Nigeria Raises N4.2trn from Local Debt Market

Nigeria Raises N4.2trn from Local Debt Market

Via bond auction sales, Nigeria’s Debt Management Office (DMO) has raised N4.2 trillion in seven months to support government’s 2023 budget deficit financing.  The debt office has maintained depressed spot rate pricing to keep funding costs lower despite inflation pressure. It has also continued to frontload borrowings. 

At the monthly bond auction in July, the DMO overshot its borrowing plan again.  The debt agency then took advantage of large subscriptions for government bonds, raising N657 billion, 82.5% above its target at lower average rates of 13.63% from 14.94% in June.

Negative interest yield on bonds has locked the door against foreign investors despite a sustained shortage of US dollars in the economy. Nigeria has kept borrowing costs on local bonds lower, though interest and inflation rates have expanded.

At the last auction, the debt office had planned N360 billion worth of bond sales. However, stronger system liquidity pushed demand 2.6 times the total offer. In 2022, Nigeria raised N3.3 trillion from the local bond market.

In the just concluded week, the values of FGN bonds traded at the secondary market further moderated as yields increased for most maturities tracked. To local bond investors, the rising inflation rate remains a downside.

The average yield expanded by 18 basis points to 13.3%. Across the benchmark curve, Cordros Capital told investors that the average yield expanded at the short (+21bps), mid (+15bps), and long (+13bps) segments.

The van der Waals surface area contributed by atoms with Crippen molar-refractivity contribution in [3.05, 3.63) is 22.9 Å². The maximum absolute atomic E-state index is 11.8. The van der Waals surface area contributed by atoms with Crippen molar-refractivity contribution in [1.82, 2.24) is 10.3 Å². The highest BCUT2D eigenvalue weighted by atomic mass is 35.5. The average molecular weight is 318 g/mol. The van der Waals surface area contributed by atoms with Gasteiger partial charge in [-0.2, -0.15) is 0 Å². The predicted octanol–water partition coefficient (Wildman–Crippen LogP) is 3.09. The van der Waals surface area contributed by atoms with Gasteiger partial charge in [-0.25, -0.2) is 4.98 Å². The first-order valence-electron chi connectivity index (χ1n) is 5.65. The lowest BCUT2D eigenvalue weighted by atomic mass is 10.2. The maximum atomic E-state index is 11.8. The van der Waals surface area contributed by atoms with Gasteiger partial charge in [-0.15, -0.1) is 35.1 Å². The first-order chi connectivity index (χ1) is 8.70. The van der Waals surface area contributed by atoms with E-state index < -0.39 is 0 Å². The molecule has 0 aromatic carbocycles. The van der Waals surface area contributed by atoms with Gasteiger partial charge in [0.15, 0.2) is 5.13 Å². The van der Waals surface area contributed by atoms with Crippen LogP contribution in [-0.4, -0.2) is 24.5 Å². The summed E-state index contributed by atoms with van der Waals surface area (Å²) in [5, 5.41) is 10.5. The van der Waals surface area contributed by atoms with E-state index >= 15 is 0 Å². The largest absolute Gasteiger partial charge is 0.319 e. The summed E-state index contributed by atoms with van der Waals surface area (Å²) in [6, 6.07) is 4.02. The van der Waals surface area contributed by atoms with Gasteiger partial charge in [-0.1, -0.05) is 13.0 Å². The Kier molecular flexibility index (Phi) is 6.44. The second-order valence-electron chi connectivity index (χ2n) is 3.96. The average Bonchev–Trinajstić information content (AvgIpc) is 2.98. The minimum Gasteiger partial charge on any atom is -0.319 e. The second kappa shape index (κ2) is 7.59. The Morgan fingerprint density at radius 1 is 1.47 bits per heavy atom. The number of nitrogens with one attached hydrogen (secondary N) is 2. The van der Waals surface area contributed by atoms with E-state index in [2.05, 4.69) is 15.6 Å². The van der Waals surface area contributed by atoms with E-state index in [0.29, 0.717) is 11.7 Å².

The swing came following profit-taking activities on the MAR-2025, APR-2029, and MAR-2035 bonds, respectively. Selloffs on 2025 Bond resulted in a 63 basis points increase in yield. APR 2029 FGN bond gained 39 basis points while MAR 2035 surged by 45 basis points.

Despite the gains on the first two trading days, Afrinvest Limited said the domestic bonds market closed negative as average yield across tenors rose on the back of depressed liquidity in the financial system.

Traders said the short and long-term bonds witnessed the most selloffs. The market witnessed a raft of sell-offs at the longer end of the curve given the bearish proceedings in the money market. 

Elsewhere, FGN Eurobonds also traded lower across all maturities, reflecting sustained negative sentiment. Specifically, the 10-year, 6.50% NOV 28, 2027, the 20-year, 7.69% FEB 23 2038, and the 30-year, 7.62% NOV 28 2047, recorded losses while their corresponding yields expanded.

“We expect yields in the FGN bond secondary market to remain elevated in the medium term, specifically driven by our expectation of a sustained imbalance in the demand and supply dynamics”, Cordros Capital analysts said in a market update.

However, analysts at the firm highlight that deliberate actions by the Debt Management Office to keep the cost of borrowing moderate remain a downside factor. #Nigeria Raises N4.2trn from Local Debt Market FG Partners WEMA Bank to set up MSME Technology Hubs in 7 States